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Thread: Important Date

  1. #31
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    Re: And the Answer Is....

    The Cooper and his Trade, by Kenneth Kilby, an English cooper, suggests that protection of cooperage jobs was the primary reason for the rule, although I disagree with that. The coopers would certainly be in favor of it, but it has a significant effect on the product too.

  2. #32
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    Re: And the Answer Is....

    I was just rereading the other day my notes from when we tasted that Mammoth Cave and the fact that some used cooperage may have been involved would explain why it was not overaged as you might expect an 18-year-old bourbon to be. A lot of the prohibition era stuff, aged that long, really isn't very good because it is too woody, but the Mammoth Cave was not.

    I speculated once in The Reader about what style might emerge if you took a bourbon-formula whiskey and aged it like scotch, i.e., for 12+ years in used cooperage. It wouldn't be bourbon, both legally and in fact, but it might be interesting.

  3. #33
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    Re: And the Answer Is....

    Chuck,
    I agree with you here. New cooperage does make for a better bourbon, at least that is what Atherton implies in the 1880's before Congress, but would it really hurt to have some recycled cooperage as well? The Mammoth Cave is a case in point. I forgot that you were one of the people we let taste the Mammoth Cave. I seem to remember a strong minty flavor in the nose of the bourbon. That was one of the characteristics that made Mike Wright to do the analysis of Mammoth Cave. He said that indicated to him used cooperage and he wanted to see if there were other properties as well.

    Mike Veach

  4. #34
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    Re: And the Answer Is....

    Chuck,
    When we looking at whisky for the U D "Rare Bourbon" collection we had looked at some corn whiskey, aged in used cooperage for 18 years and had a barrel proof of about 163. The mash bill was about the same as the Old Charter I W Harper mash bill of 85% corn, 9% rye and 6% malt. It was actually a very good product when cut with water to a managable proof. The used cooperage kept it from being too woody.
    Mike Veach

  5. #35
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    Re: And the Answer Is....

    If the char level and redline impact only a few millimeters of the wood, could barrels be re-charred, producing a new interface deeper in the wood?


  6. #36
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    Re: And the Answer Is....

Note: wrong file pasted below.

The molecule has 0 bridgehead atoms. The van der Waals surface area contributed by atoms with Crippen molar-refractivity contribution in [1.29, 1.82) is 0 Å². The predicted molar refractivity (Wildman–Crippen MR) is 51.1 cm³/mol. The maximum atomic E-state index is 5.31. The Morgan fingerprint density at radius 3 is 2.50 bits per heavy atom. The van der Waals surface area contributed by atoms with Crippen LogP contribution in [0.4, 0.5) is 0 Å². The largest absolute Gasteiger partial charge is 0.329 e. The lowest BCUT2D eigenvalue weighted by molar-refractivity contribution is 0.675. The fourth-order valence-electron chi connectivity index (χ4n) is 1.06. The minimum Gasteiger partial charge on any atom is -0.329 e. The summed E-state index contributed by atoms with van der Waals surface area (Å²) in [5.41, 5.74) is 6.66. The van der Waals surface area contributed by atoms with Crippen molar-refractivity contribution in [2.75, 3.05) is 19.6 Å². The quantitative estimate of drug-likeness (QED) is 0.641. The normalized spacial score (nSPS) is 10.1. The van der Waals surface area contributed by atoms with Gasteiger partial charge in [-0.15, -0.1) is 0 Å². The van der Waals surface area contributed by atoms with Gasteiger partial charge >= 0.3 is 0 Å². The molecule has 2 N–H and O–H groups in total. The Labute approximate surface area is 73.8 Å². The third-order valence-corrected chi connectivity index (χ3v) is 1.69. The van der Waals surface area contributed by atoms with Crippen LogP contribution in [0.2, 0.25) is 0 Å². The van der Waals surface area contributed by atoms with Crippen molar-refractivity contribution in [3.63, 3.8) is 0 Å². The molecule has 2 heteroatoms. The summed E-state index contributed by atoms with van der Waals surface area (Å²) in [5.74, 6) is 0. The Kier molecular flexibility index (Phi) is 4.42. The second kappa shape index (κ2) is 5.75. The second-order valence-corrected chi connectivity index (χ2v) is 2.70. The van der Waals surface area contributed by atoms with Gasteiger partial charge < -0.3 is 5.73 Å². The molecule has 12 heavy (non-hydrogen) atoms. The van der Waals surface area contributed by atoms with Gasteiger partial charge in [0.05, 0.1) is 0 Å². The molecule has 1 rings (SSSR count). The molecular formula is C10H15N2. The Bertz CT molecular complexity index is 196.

I would guess, and if anyone has better information I would be pleased to hear it, that the answer is no. My reasoning for this is that they do re-char barrels before they use them for Scotch. I believe they also re-char the barrels before they reuse them for Early Times. I suspect the act of charring and creation of the original "red line" uses most of the sugars in the wood.

    Mike Veach

  7. #37
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    Re: And the Answer Is....

    That new Michter's "unblended" whiskey might qualify if it was kept that long. Right now it is, I would think, 4-6 years old, but if Chatham Imports keeps the barrels that long this might show what a bourbon or rye formula aged that long would taste like. Chuck, I didn't follow the earlier part about certain cooperage practices in England. Surely they did not char casks in England? Or did they..? Or was the writer talking simply of using new casks that (presumably in England) were uncharred?

    Gary

  8. #38
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    Re: And the Answer Is....

    I would have thought mint implied a high rye content. When I tasted blind Trace it struck me as spearmint-like and it has a high rye content and (of course) no aging in non-charred or reused charred barrels.

    Gary

  9. #39
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    Re: And the Answer Is....

    The writer, an English cooper, was commenting on the American practice and, naturally, got it wrong in implying that the only reason Americans use barrels only once is to keep coopers employed.

    One thing about barrel-making. As bulky as they are for their value, you have to make them close to the customers. Those jobs will never be sent to Mexico.

  10. #40
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    Re: And the Answer Is....

    As Mike indicates, dechar-rechar is a common practice in Scotland, so I'm not sure the answer is "no," otherwise why would they do it? Click here for a good Whisky Mag article on the subject.

    Of course, a dechar-rechar still wouldn't be "new" and couldn't be used for bourbon, and undoubtedly would be diminished in its effect, which may have been Mike's point.

 

 

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